By Vaishali K.
The moment the judge said in the court that my divorce is granted and asked if there was anything else I wanted to add to the list of wishes granted on my behalf, it was a no-brainer – I wanted my name back. My maiden name to be exact! This was in an essence, almost the final act of severing myself from a life, a role and an identity that in itself no longer existed. I look back at that yellow copy of the judge’s hand written addendum to the divorce decree sometimes and still get the same glimmer of happiness I experienced that day in court five years ago!
Little did I realize then the implications it would have for days, months, and years to come. Just as it was cumbersome to go through the motions of changing my name on EVERYTHING when I got married, it was equally if not more bothersome to do so now that I was divorced. The excitement of the name change was somewhat bittersweet in the sense that once again, this was one more thing that confirmed and grounded that a dream I had of a perfect marriage, life and family was just that…a dream.
In my mind, changing my name back to my maiden was an act of freedom. I would finally free myself of the association with this man and life that brought me years of pain and unhappiness. Having been a wife, a daughter-in-law, a mother, a daughter, a sister – everything but ME – this was my final release. This short lived joy came to a screeching halt the first time I had to update paperwork at the kids’ school and doctor’s office. I was looking at a piece of paper that now separated my kids and I by something as insignificant yet at that same time as important, as a name. I was now Ms.So and So, no longer Mrs. So and So.
Would my kids be looked at differently? Would people wonder if they were adopted or foster kids? Will there be speculation among the Indian teachers at their school as to the who, what, where and whys of my kids’ life? So many questions went through my mind at that one moment of filling out the emergency card for their school.
My kids, bless their heart, didn’t share or display any negative feelings towards me changing my name. Shortly thereafter a call from their doctor’s office was a jolt of reality as well. As I reveled in this new found identity; the customary changing of my name on every public forum and media as possible, notifying friends and family to update and change their way of identifying me, came the call. “May I speak to Mrs. So and So?” My immediate, perhaps a bit bratty reaction was to tell the caller that they have the wrong number. However, seeing the caller ID with the doctor’s name snapped me back to reality. I politely notified them this is the mother and to please update their record to the name change. This conversation was repeated numerous times over the next few months with the school, the teachers, the doctor’s office, the counselor, the old school, the courts … you get the idea.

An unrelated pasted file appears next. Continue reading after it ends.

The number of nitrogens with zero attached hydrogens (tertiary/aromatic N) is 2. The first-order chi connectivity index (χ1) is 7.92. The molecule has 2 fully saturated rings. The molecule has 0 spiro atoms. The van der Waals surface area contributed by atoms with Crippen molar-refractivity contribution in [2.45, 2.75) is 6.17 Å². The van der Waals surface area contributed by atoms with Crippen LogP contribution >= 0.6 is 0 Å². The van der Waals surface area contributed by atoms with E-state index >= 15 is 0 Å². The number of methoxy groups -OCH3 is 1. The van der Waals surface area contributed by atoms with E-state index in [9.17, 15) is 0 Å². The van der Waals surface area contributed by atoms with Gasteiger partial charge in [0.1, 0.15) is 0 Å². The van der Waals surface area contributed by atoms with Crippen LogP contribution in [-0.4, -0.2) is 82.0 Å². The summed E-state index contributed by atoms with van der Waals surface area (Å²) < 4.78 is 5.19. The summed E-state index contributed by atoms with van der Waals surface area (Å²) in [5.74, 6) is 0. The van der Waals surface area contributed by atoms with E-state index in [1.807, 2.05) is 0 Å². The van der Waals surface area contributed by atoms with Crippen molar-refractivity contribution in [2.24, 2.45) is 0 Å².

Now comes the fun part…the kids’ friends. The circle of friends the boys had was blessedly a well mannered group of kids. They always referred to me as Mrs. So and So. To now have to tell these kids to instead call me Ms.So and So was a little bit more than awkward. Between my kids’ prodding and my glares of “The Look” the friends soon learned to call me with the new name. I feel blessed that my boys understood the importance for me to change my name. They themselves were always very quick to correct anyone that mistakenly identified me with their dad’s last name. I still find it a little strange at times when I introduce myself to teachers. However, I have accepted that a different last name among family dynamics today is an acceptable norm in the American subculture. Perhaps not so much among the South Asian culture.
The reality is that it is becoming more common in all realms than before. I could have kept my married last name as my mother had. However I felt it more important to disconnect myself in order to move on and create an identity for myself. Their dad’s last name is forever a part of my kids’ life and future. That’s a legacy they will carry on for him and with them. My role in that has been fulfilled and I am now free to continue with what I feel is meant to be my legacy. My contribution to that for my children does not have to be identified to a name. They as my children are a part of me and will carry that forth with or without a name associated with it. So, what’s in a name you ask? It’s an identify for myself and myself alone. In the end, that’s what matters.
Have you had a similar experience as a single mom? Send me your questions or thoughts to firstname.lastname@example.org
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